(Photo 10 © John J Smith/Bluebell Railway Museum,
photo 11 © Colin Hogg/Bluebell Railway Museum)
Through the 19th century, the Cornish fishing port of Padstow was hampered by a lack of land connections to its distant markets. The London & South Western Railway - although prevented from encroaching into the area by agreements with the Great Western - encouraged the nominally independent North Cornwall Railway company to develop a meandering route of almost 50 miles that would connect the L&SW network at Hawill to Padstow via Launceston, Camelford and Wadebridge.
Authorised by an Act of Parliament on 18th August 1882, construction was progressed in stages, reaching the 15 miles to Launceston in July 1886. The onward eight miles to Tresmeer opened on 28th July 1892; Camelford was entered in August 1893 and Delabole two months later. It was 1st June 1895 before the 11-mile section to Wadebridge saw its first traffic.
The final piece of the jigsaw, taking the line to Padstow, was delayed as the company contemplated whether or not to add an extension south towards Truro. They decided against it, but too late for the original enabling Act; another had to be obtained on 20th July 1896. Messrs Galbraith and Church acted as engineers for the route.
Work got underway in December with the erection of temporary staging over Little Petherick Creek, a mile south-east of Padstow. This facilitated construction of a bridge comprising three spans of 133 feet each, curving to the north on a radius of about 20 chains. It was built by contractors from Derby, Messrs Eastwood Swingler & Co. The spans are formed of two Pratt trusses, together with nine cross girders and three wind braces, giving a deck width of 16 feet 3 inches. Two rail bearers are also provided. The ironwork was brought by rail to Wadebridge before being carried on barges to site down the River Camel. Each truss weighs 350 tons.
Heading towards Padstow, the structure is approached on a 230-yard embankment, protected by revetments. This incorporates a brick and slate arched bridge at its east end.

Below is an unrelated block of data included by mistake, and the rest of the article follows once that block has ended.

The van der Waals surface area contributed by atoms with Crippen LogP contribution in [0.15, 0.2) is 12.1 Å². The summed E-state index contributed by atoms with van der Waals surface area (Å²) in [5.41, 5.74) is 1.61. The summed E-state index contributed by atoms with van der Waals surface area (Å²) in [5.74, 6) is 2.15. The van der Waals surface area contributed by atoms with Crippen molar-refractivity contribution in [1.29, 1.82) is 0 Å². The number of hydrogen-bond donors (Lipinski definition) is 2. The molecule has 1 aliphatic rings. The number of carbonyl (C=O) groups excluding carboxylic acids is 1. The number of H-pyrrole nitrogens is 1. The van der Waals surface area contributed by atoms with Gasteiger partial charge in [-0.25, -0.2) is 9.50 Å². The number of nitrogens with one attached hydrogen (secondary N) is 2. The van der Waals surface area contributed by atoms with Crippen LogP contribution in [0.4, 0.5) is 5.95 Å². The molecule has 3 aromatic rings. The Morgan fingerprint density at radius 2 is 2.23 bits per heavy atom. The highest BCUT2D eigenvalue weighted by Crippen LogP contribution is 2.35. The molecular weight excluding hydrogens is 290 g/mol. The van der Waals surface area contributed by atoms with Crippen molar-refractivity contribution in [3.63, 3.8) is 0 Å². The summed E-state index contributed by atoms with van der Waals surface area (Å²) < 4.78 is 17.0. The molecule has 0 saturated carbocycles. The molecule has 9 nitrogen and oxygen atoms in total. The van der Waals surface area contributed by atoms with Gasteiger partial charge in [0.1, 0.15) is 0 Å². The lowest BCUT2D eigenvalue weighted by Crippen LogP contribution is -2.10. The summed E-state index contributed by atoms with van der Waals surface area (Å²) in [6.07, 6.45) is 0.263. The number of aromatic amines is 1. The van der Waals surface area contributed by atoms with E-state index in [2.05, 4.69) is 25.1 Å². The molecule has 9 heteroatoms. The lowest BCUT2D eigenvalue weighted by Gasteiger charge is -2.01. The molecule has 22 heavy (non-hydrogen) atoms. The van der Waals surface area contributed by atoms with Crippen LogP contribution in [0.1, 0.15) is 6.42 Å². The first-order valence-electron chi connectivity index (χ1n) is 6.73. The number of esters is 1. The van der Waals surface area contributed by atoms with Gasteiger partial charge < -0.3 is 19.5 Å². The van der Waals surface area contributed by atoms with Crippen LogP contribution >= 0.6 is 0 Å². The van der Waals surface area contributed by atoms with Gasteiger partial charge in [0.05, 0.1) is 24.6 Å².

The main bridge's abutments are formed in brick and concrete. Supporting the spans are two piers incorporating pairs of cast iron cylinders, 8 feet in diameter and at 18 feet 3 inch centres. These are braced at the top. Rail level is approximately 85 feet above bedrock, 30 feet above the river bed and 16 feet above high water level. At the top of the cylinders are granite bedstones and cast iron bearings.
The contractor experienced considerable difficulty assembling the piers. Each 200-ton cylinder was loaded with a 50 ton weight, causing it to sink through the river silt. With bedrock found, the mud was then excavated using grabs, sometimes taking 48 hours to progress just one yard down. When the water had been pumped out and the interior cleaned, they were then filled with concrete.
Padstow's rail connection was made on 23rd March 1899. Closure of the route was triggered by Beeching's 'reshaping', with the Wadebridge West-Padstow section last seeing trains on 30th January 1967.
The trackbed over the bridge now forms part of the 18-mile Camel Trail, which attracts around 350,000 users annually. Initially a narrow wooden walkway accommodated the path, but the bridge has since been refurbished and a full-width deck installed.